the-five-phases-of-retirement-planning

This self-funded retirement constitutes a shift of responsibility. To help those who are beginning to plan for retirement, or those who just want to learn ahead of time, here are the five phases of retirement planning, including key aspects that should to be carried out during each phase.

Phase 1: Accumulation

This period begins when you enter the workforce and begin to set aside funds for later in life, and ends when you actually retire. If your employer offers 401(k), 403(b), or 457(b) plans, sign up and contribute the maximum amount allowed. The “new normal” requires retirement savings rates for most Americans to exceed 10 per cent. If you’re self-employed, look over your plan to see if you’re shortchanging yourself on Social Security to reap tax reductions, and if you are, consider re-working your plan.

Phase 2: Pre-Retirement

This occurs during the final years of Phase 1: Accumulation and should begin either when you reach 50 years of age or when you are 15 years away from retirement, whichever happens first. Now is the time to get your plan in place; make sure your finances are lined up correctly for the day your retire so nothing is left to chance. If the company you work for has a benefits specialist, schedule an appointment to become informed about the different ways you can convert your employer retirement savings into a stream of income or an IRA (Individual Retirement Account). Consider using “scenario planning” and start learning about Social Security and your options for receiving retirement benefits. Familiarize yourself with the basics of Medicare, including Medicaid.

Phase 3: Early-Retirement

This phase lasts from the day you retire until you turn 70. (For those who do not plan to retire until well into their 70s, some tasks in this phase may occur later.) An important purpose of this phase is to create a clear communication channel with your family: information can be shared, questions can be discussed, and decisions can be made in a calm and supportive way. It’s also the time to evaluate how well your finances are working now that you have started to use your retirement savings. Fine-tune your income and expense projections, remembering to take into consideration how you will meet minimum distribution requirements from  your tax-deferred accounts.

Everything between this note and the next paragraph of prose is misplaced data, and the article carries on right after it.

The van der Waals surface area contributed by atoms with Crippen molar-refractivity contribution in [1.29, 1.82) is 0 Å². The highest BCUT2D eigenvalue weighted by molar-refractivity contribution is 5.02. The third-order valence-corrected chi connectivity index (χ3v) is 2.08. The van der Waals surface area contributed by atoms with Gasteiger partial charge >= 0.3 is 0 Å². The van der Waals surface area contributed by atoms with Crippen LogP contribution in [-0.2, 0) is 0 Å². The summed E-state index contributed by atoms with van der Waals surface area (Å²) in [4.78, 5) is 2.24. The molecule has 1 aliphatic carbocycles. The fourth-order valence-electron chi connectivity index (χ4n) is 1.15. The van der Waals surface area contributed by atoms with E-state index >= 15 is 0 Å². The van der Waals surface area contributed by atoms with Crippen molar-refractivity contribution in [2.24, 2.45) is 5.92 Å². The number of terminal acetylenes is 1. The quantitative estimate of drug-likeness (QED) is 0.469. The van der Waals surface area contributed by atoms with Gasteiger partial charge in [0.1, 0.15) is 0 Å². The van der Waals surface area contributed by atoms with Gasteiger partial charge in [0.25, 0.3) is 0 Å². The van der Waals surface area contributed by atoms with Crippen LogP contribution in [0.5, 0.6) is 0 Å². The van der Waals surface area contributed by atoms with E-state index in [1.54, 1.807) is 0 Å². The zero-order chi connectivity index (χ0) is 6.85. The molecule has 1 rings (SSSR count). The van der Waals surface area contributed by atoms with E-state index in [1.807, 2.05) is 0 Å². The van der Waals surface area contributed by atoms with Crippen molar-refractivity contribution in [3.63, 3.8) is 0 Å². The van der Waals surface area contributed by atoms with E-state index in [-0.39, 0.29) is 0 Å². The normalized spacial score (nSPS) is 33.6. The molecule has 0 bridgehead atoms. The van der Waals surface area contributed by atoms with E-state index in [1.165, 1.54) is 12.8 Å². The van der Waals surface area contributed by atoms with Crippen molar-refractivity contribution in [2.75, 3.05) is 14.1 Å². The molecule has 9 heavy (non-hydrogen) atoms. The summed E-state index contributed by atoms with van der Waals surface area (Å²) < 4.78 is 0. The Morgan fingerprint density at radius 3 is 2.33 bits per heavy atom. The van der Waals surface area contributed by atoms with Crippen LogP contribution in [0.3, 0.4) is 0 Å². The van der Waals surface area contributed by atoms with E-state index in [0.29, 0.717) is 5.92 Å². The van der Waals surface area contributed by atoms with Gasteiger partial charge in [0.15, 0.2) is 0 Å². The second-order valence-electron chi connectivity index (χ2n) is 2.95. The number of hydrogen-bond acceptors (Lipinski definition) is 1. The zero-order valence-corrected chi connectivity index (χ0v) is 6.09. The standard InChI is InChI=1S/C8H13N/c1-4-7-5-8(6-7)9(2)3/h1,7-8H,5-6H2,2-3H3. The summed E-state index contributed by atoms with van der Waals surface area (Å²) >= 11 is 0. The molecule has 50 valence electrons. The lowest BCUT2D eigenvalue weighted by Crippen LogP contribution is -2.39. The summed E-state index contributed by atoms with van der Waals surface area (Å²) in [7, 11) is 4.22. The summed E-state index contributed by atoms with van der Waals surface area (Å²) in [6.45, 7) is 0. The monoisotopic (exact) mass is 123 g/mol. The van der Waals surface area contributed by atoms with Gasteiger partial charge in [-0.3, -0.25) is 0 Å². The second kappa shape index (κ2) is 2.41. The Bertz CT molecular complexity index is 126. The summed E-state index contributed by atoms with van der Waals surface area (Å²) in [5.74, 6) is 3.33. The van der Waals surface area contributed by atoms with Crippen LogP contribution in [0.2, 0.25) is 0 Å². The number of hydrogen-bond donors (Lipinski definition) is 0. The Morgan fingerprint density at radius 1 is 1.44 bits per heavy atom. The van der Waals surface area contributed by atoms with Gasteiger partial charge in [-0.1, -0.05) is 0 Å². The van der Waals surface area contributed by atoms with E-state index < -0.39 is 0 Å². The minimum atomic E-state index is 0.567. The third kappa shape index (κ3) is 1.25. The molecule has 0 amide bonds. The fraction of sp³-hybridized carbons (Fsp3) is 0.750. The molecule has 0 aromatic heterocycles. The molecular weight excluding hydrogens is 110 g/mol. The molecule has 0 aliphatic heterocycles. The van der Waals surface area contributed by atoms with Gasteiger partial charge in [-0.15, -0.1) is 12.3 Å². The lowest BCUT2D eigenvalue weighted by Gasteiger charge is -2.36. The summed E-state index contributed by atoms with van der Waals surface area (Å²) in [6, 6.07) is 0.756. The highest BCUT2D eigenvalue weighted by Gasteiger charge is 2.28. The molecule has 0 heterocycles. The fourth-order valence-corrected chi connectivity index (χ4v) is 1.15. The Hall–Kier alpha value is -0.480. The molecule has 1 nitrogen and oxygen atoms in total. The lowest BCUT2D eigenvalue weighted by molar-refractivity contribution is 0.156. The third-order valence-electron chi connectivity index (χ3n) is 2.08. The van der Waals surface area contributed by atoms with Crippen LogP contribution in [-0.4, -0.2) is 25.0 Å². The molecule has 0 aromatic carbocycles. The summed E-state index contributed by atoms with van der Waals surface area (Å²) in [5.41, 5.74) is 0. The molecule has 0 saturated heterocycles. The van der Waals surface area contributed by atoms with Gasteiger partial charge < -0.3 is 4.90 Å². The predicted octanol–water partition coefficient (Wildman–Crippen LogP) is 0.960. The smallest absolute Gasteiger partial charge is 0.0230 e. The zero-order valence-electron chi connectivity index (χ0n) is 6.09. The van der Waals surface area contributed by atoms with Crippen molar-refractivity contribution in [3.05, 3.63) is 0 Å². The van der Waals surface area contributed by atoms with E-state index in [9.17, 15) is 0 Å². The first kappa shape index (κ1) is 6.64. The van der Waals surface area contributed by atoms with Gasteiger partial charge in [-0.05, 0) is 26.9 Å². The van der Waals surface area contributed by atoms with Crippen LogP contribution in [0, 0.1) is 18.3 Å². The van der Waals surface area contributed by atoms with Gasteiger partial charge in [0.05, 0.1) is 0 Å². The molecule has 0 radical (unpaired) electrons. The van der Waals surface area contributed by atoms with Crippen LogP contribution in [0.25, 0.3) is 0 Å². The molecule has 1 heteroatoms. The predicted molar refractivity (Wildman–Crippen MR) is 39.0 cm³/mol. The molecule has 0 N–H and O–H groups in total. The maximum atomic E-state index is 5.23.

Phase 4: Mid-Retirement

This begins at age 70 and lasts as long as your high-functioning and able-bodied. Despite your good health, begin looking at what steps you would want your family to take if your condition declines significantly. In most cases, your ability to make all your own decisions, care for yourself, engage with the world, and manage your affairs does not disappear in a split second. It takes courage to dive into a  conversation about giving up and transferring control.

Phase 5: Late-Retirement

This phase begins when your health has taken a turn for the worse and it is not likely for it being fully restored and you require significant help to function from day to day. The hope for this phase, is that by this point all the planning you have done in prior years will make this transition as manageable and life-affirming as possible.

For assistance in retirement planning, it would be helpful to hire a qualified elder law attorney. Contact Adam Tobin to meet with a knowledgeable Massachusetts elder attorney, and receive advice and tips to make your retirement planning a smooth process.

Health Concerns for the Elderly, including Medicare, Medicaid, and Nursing Homes.

Information on nursing home elder care.Elder law deals with the legal, financial, and health needs of senior citizens.  The country’s average age is advancing all the time, and now even baby-boomers are dealing with health issues and legal concerns they had not anticipated. In addition to estate planning, elder law attorneys also help with preparing for long-term healthcare needs, applying for government programs, addressing financial fraud, combating physical abuse, and establishing guardianships and conservatorships.

When nursing home care is needed, Medicare is of only marginal
assistance.  Medicare covers the first 20 days and a portion of the next 80 days of care in a nursing home as long as one is receiving treatment and improving.  Long-term healthcare also known as custodial care is not covered by Medicare.  The only government program that will pay for long-term care is Medicaid.  Medicaid is designed to help people with limited assets and income. Medicaid, also known as MassHealth in Massachusetts, will cover the aforementioned long-term care costs.

Unless an individual is impoverished or has adequately planned for his or her future healthcare needs, a nursing home stay or extended medical treatment can completely deplete assets accumulated over a lifetime.  To avoid this, a skillfully crafted plan can redistribute an elderly person’s assets in order to reduce the assets below the amount required to qualify for Medicaid.  This strategy may allow an elderly person to distribute his or her assets to children or other family members, outright or in trust, so that the same elderly person may not be responsible for paying healthcare expenses or nursing home costs.

As an estate planning and elder law attorney, I can work with you to plan ahead for residential care needs while minimizing the financial impact on your estate. Visit our Medicaid Planning section for more information.

(photo credit: http://www.pmhh.com/files/image/other/Nursing%20home.jpg)